TIME SLOWED DOWN.

time

before holden, life was rushed.  my days passed like the blur out the window of a speeding train, my face pressed against the sill attempting to discern whole objects out of the hazy greens and blues.

life revolved around getting to where i was going.  getting to work, getting to the next meeting, getting home to my husband, getting to dinner, getting to bed, a ceaseless list of deadlines.

of course, i enjoyed my life, but i failed to notice all of life around me and truly enjoy every minute.

but holden changed this.  he taught me to look at time with slow eyes.  we swim in every minute, every second of our waking hours, soaking up every last drop.

almost every time we make our way up the front walk after being away from the house, holden stops me, begging to be put down so that he can draw with chalk, dig in the dirt, or search for and clean spiderwebs off of everything in his sight (his latest obsession).

despite an impending nap, a quickly approaching dinnertime, or the multiple baskets of laundry that seem to be forever waiting for me,

i always stop and play.

we stay at the park slightly longer than initially planned, take the long way home on our morning walks, and leave the light on a little past bedtime.

the true urgency to self-imposed deadlines has been realized.  there is no race.  there is no finish line.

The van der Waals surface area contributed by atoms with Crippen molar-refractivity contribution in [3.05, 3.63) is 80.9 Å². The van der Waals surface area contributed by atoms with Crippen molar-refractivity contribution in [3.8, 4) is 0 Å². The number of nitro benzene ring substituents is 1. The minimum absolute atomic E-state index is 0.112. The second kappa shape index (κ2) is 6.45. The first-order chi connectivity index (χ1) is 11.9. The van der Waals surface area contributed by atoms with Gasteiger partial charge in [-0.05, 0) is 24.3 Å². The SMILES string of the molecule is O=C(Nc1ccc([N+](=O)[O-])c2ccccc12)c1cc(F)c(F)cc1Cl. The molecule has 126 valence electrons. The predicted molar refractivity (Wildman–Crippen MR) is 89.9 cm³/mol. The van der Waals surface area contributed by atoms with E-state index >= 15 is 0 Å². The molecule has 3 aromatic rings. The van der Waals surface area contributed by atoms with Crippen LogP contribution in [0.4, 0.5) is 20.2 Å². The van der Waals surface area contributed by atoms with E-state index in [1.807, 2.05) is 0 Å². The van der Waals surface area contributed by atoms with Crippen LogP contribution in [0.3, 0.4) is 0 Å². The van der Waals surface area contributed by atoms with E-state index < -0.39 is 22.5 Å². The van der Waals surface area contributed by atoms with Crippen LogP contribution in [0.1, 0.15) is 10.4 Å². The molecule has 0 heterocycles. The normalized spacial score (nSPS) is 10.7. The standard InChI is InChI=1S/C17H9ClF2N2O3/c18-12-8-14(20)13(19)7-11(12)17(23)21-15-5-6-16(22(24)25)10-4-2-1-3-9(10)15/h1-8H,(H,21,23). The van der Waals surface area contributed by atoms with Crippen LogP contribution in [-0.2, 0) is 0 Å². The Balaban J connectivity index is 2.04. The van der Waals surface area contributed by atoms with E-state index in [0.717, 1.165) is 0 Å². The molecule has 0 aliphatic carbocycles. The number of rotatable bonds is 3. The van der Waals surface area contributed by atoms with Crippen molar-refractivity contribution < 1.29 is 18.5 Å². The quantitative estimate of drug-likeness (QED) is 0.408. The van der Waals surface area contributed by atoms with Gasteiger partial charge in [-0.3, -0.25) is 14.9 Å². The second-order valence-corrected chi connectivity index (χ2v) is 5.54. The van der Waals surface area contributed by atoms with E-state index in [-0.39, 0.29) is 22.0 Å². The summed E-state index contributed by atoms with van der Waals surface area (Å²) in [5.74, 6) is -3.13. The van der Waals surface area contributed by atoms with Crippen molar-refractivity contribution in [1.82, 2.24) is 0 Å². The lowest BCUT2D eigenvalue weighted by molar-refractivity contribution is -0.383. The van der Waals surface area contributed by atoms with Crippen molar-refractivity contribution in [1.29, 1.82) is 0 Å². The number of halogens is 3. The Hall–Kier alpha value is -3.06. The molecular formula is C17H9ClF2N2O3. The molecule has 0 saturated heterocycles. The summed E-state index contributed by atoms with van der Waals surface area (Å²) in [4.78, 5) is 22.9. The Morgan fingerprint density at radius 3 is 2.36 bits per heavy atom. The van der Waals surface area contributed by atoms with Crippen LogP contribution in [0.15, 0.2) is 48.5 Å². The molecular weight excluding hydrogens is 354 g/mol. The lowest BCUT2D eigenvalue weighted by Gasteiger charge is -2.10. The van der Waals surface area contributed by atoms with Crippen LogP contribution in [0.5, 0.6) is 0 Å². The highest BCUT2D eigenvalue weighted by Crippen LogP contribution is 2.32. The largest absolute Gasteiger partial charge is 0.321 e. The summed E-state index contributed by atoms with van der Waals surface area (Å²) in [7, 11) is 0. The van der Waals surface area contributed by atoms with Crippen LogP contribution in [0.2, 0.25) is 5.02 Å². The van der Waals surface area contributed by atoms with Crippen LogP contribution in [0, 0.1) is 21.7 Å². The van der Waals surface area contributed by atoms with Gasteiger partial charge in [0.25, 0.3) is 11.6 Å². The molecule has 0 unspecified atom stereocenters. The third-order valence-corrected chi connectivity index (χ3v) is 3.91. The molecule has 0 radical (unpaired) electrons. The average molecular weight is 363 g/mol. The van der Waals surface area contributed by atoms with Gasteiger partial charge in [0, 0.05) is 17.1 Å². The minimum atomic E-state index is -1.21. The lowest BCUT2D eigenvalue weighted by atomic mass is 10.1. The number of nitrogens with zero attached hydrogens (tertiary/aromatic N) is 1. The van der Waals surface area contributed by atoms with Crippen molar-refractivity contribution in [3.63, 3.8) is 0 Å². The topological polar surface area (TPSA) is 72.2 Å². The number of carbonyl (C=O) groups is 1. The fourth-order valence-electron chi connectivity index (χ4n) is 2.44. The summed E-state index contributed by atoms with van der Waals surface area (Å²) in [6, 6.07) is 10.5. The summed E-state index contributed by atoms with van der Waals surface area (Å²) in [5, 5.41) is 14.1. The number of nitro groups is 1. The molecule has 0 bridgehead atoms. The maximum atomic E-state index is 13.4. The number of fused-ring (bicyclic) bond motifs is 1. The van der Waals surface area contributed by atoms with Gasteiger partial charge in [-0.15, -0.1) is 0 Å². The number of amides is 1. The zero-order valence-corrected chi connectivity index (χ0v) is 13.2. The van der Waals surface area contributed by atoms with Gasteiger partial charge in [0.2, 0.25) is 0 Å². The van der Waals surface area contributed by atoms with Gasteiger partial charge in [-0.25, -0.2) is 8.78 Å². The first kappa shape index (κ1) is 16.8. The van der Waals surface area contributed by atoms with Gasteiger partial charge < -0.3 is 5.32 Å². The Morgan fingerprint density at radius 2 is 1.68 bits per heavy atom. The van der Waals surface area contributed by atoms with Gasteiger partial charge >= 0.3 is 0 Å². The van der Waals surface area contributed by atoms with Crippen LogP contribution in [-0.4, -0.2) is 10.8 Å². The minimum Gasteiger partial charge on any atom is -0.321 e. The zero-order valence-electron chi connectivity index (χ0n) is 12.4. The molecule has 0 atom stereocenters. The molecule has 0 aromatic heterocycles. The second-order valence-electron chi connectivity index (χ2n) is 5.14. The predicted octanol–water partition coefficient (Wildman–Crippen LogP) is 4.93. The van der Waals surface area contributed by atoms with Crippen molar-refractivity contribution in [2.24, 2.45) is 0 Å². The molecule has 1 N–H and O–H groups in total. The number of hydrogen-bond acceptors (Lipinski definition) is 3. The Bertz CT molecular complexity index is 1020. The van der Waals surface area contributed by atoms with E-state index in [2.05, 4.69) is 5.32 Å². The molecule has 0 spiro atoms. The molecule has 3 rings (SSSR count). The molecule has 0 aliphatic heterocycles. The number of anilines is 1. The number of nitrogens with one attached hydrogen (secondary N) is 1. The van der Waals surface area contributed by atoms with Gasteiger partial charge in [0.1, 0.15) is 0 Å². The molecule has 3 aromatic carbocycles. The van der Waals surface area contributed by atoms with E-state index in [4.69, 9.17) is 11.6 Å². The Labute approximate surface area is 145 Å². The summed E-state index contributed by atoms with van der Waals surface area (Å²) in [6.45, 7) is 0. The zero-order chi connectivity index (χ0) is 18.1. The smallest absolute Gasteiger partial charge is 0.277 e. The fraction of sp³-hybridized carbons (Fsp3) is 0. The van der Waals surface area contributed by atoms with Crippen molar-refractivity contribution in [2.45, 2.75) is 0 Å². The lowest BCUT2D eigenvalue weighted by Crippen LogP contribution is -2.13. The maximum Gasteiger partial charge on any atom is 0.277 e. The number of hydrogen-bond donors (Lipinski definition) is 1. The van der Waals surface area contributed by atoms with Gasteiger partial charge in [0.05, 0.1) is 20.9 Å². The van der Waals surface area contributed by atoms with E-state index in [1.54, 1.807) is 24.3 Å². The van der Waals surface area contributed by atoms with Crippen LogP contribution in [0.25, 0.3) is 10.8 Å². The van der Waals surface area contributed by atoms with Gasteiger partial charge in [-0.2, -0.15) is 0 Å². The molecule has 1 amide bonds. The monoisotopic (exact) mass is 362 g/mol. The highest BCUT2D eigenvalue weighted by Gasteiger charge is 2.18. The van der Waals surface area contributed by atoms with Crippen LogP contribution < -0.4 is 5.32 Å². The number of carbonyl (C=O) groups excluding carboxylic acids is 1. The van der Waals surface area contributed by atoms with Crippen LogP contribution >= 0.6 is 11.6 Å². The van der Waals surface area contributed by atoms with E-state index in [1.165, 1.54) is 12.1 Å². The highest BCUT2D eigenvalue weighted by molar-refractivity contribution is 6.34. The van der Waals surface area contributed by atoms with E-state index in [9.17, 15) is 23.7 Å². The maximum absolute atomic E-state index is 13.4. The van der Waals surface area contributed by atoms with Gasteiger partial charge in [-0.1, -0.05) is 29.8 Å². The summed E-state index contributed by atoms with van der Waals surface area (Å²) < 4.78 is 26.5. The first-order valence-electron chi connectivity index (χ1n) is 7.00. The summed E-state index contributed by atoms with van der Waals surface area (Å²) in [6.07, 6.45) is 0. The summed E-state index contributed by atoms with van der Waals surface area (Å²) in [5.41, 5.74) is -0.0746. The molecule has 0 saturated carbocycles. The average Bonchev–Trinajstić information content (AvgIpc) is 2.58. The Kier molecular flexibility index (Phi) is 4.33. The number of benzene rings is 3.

and through this slowing of time, i’ve discovered things about life…

that we live directly under a flight path meaning that airplanes fly overhead nearly every ten minutes, that the swaying trees look like a rippling sea when the wind blows and it’s slightly mesmerizing to watch, that you can always find a bug or insect no matter where you are, that the moon is out during the day more often than you think, and that those extra ten minutes in bed reading in the morning are worth more than you think.

so these days, when my body sinks into the bed at night, my mind isn’t racing with whats, whens, and whys

because each and every day is enough.

oh, cleaning and scrubbing, but children grow up, as i’ve learned to my sorrow.  so quiet down cobwebs.  dust go to sleep.  i’m rocking my baby.  babies don’t keep. – ruth hulbert hamilton


  • http://www.harvestingkale.com/ Randalin

    Slowing down is perhaps the most amazing gift Kale has given me.

  • Heather Barnes

    Sometimes I forget this and get caught up in the rush of the day. This thought is always on my mind and a reminder to enjoy these moments with my children. I have to say you two are adorbs in your matching stripes! Gorgeous

  • shaynah

    aw i love this post! and no wonder we connect so easily, i feel the very same way! (oddly similar in my recent post!!!) keep soaking that sweet blue-eyed boy in, you won’t regret it ever!

  • http://jackiemrussell.com/ Jackie B.

    Such a great post, especially the paragraph of all the things you didn’t notice before Holden. I agree with all of them. It’s so amazing what little people notice and we don’t ever see. My little ones have taught me so much about life. It’s pretty awesome.

  • Jodie Menhenett

    Beautiful post and so lovely that you are noticing these beautiful simple things. I’m reminding myself daily to ignore my to do list a little and let my children distract me.

    • holdenonbaby

      Thanks Jodie! Although it isn’t always possible, I like to try. I like how you said it…”let my children distract me.”